senate Bill S4987
(R) 4th Senate District
- In Committee
- On Floor Calendar
- Passed Senate
- Passed Assembly
- Delivered to Governor
- Signed/Vetoed by Governor
Pertains to confinement of certain animals for food producing purposes; prohibits any person to tether or confine any pig during pregnancy or calf raised for veal for all or the majority of any day in a manner that prevents such animal from lying down, standing up and fully extending its limbs and turning around freely; establishes that commission of such crime shall constitute a class A misdemeanor punishable by imprisonment for a period not to exceed one year and/or fine not to exceed $1,000.
TITLE OF BILL: An act to amend the agriculture and markets law, in
relation to the confinement of certain animals for food producing
This bill will phase out pig gestation crates and veal crate cages by
SUMMARY OF PROVISIONS:
Section 1 subdivision one amends the agriculture and markets law by
adding a new section 353-f that defines the terms employed for the
purposes of this bill. Subdivision two would make it unlawful for any
person to confine any covered animal in a manner that prevents them
from lying down, standing up and fully extending its limbs and turning
around freely. Subdivision 3 lists exemptions to the rules set forth
in the previous subdivision, Subdivision 4 would make any violation of
the provisions of this section a Class A misdemeanor. Subdivision 5
provides that nothing contained in this section shall conflict with
humane local laws. Subdivision 6 stipulates that nothing in this
section shall reduce the protection afforded to animals or the
enforcement of such protection. Subdivision 7 sets out the enforcement
mechanism for this section.
Section 2 sets out the effective date.
Harsh confinement within confinement crates and cages deprives calves
and pigs of the ability to engage in natural behavior. Animals
confined in such circumstances experience extensive and significant
physical and psychological trauma.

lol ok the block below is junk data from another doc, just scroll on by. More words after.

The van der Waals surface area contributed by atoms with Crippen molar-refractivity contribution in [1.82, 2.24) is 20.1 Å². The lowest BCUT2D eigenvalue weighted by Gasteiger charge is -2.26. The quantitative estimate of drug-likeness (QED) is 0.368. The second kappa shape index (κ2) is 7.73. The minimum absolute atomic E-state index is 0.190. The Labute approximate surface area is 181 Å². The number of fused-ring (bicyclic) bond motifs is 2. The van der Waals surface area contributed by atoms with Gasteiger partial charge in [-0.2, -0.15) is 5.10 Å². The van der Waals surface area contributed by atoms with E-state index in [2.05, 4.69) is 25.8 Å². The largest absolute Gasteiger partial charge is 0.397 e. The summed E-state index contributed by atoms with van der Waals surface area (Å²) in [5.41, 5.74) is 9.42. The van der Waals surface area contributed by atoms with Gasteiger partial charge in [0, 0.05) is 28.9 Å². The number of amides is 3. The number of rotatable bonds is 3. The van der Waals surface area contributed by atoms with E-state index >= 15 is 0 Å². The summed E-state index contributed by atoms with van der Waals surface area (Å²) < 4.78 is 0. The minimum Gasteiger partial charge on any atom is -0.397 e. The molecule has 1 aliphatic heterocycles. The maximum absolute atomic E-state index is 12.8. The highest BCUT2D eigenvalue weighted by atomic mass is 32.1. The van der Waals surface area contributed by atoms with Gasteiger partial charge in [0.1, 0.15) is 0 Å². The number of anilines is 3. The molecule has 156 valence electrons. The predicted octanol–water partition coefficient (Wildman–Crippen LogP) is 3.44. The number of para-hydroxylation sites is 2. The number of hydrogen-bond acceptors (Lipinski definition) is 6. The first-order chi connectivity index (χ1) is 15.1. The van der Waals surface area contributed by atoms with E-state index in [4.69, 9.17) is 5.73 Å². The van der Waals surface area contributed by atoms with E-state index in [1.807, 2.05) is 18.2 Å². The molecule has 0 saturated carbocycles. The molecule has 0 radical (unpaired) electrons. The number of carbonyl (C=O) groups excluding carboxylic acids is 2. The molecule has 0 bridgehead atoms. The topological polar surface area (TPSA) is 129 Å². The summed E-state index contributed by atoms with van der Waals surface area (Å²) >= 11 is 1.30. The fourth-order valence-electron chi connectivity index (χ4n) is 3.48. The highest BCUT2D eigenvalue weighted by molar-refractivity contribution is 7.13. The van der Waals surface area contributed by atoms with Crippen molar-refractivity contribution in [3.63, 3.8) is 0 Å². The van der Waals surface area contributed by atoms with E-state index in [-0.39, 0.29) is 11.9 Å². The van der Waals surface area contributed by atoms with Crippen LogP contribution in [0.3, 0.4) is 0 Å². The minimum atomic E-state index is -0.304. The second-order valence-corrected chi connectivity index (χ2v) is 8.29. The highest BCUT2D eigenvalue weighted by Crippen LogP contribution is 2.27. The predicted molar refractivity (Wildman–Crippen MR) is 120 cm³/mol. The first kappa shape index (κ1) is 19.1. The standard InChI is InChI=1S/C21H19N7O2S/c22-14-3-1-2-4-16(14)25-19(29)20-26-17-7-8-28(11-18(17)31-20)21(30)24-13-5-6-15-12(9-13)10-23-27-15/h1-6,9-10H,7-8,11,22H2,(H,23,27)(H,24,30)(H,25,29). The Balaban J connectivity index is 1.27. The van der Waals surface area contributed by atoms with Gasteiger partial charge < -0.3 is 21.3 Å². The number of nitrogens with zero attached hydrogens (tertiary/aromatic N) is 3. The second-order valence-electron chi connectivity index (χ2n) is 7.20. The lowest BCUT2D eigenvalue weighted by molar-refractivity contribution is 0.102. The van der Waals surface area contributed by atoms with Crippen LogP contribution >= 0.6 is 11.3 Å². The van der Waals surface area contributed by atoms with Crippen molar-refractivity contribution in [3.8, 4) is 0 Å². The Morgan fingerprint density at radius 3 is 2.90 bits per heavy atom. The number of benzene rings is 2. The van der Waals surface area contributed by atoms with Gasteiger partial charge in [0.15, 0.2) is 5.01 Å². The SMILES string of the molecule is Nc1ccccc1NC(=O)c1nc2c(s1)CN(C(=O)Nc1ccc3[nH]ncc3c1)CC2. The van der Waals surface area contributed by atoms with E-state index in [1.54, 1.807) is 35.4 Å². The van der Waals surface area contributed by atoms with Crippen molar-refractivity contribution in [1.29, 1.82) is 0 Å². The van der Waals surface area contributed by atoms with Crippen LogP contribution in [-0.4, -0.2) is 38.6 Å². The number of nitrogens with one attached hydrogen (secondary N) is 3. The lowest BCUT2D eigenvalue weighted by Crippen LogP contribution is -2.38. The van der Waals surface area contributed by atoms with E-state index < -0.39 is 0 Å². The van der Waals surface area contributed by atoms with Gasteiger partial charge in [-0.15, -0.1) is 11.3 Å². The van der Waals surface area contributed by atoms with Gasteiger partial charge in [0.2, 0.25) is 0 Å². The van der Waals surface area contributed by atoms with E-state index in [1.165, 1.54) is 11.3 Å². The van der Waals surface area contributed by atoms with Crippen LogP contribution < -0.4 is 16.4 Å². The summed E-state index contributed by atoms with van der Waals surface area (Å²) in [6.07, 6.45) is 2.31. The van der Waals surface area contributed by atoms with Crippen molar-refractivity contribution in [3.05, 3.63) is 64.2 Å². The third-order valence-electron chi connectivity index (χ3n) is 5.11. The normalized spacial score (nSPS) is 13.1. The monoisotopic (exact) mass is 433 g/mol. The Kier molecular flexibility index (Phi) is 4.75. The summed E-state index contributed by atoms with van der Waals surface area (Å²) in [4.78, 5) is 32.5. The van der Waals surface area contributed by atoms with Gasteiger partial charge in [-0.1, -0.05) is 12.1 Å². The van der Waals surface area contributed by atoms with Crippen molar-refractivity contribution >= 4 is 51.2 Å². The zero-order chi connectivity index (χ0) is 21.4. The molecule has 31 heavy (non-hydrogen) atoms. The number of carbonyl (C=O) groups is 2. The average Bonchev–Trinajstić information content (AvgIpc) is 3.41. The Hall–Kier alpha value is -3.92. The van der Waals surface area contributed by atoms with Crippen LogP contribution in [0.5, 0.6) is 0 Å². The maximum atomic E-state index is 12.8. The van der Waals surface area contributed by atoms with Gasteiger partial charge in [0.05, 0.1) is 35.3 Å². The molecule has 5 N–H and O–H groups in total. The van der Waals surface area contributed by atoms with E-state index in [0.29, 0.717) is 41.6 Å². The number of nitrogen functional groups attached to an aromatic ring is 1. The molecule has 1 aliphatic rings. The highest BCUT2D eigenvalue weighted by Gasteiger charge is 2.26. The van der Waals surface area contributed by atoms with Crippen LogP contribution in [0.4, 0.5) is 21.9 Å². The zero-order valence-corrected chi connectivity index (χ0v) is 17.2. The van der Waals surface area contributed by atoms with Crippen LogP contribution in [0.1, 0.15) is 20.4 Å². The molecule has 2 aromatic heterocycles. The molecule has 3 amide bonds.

Nationwide, about 1 million calves raised for veal and 6 million
breeding sows (female pigs) suffer nearly their entire lives inside
tiny crates so small the animals can't even turn around. According the
Humane Society of the United States, veal factory farmers separate
calves from their mothers within the first few days of birth and cram
them into individual crates or stalls, tethered by their necks. Inside
these enclosures, the calves can barely move.
Breeding sows suffer under similar circumstances. Gestation crates
board pregnant pigs for nearly their entire four-month pregnancy,
These tiny metal crates are not even large enough for the pig to move
or perform natural behaviors such as cleaning themselves or simply
Veal and pork producers nationally are already in the process of
phasing out veal and gestation crates. All veal producers have set a
deadline of 2017 for themselves to phase out veal crates. In January
2007, Smithfield, the nation's largest pork producer, announced that
they would phase out the confinement of pigs over the next decade and
Cargill, the nation's eighth biggest pork producer, has also stated
that it is working on phasing out confinement.
Bans on gestation crates are not without precedent. In 2002, Florida
voters banned gestation crates in a 55% - 45% vote. In 2006, Arizona
voters banned both gestation crates and veal crates. In 2007, the
Oregon legislature banned gestation crates and in 2008, the Colorado
legislature banned both gestation crates and veal crates. Finally,
this past November, California voters passed Proposition 2 which
banned gestation crates, veal crates and battery cages. The entire
European Union has also banned both veal crates and gestation crates,
effective 2007 and 2013, respectively.
This act shall take effect January 1, 2017.
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